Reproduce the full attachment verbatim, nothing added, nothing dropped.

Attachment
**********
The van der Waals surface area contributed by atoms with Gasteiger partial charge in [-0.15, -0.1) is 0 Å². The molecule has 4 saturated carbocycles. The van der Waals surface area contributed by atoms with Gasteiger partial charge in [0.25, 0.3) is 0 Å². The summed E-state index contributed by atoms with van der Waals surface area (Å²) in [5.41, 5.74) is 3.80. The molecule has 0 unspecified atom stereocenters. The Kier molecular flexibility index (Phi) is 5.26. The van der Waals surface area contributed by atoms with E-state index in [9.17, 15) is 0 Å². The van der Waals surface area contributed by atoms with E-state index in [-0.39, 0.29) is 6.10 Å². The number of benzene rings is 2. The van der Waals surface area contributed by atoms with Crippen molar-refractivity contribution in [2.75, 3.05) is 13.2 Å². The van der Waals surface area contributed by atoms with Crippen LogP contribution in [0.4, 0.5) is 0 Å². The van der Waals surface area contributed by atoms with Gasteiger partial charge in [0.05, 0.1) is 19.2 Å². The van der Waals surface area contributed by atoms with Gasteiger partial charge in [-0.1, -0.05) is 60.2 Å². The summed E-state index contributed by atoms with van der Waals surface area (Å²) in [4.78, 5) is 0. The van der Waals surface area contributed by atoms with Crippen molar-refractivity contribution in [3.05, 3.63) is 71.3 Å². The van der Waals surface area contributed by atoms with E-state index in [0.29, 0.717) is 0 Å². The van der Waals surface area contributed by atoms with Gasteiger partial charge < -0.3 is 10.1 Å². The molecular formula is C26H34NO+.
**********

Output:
The van der Waals surface area contributed by atoms with Gasteiger partial charge in [-0.15, -0.1) is 0 Å². The molecule has 4 saturated carbocycles. The van der Waals surface area contributed by atoms with Gasteiger partial charge in [0.25, 0.3) is 0 Å². The summed E-state index contributed by atoms with van der Waals surface area (Å²) in [5.41, 5.74) is 3.80. The molecule has 0 unspecified atom stereocenters. The Kier molecular flexibility index (Phi) is 5.26. The van der Waals surface area contributed by atoms with E-state index in [9.17, 15) is 0 Å². The van der Waals surface area contributed by atoms with E-state index in [-0.39, 0.29) is 6.10 Å². The number of benzene rings is 2. The van der Waals surface area contributed by atoms with Crippen molar-refractivity contribution in [2.75, 3.05) is 13.2 Å². The van der Waals surface area contributed by atoms with Crippen LogP contribution in [0.4, 0.5) is 0 Å². The van der Waals surface area contributed by atoms with Gasteiger partial charge in [0.05, 0.1) is 19.2 Å². The van der Waals surface area contributed by atoms with Gasteiger partial charge in [-0.1, -0.05) is 60.2 Å². The summed E-state index contributed by atoms with van der Waals surface area (Å²) in [4.78, 5) is 0. The van der Waals surface area contributed by atoms with Crippen molar-refractivity contribution in [3.05, 3.63) is 71.3 Å². The van der Waals surface area contributed by atoms with E-state index in [0.29, 0.717) is 0 Å². The van der Waals surface area contributed by atoms with Gasteiger partial charge < -0.3 is 10.1 Å². The molecular formula is C26H34NO+.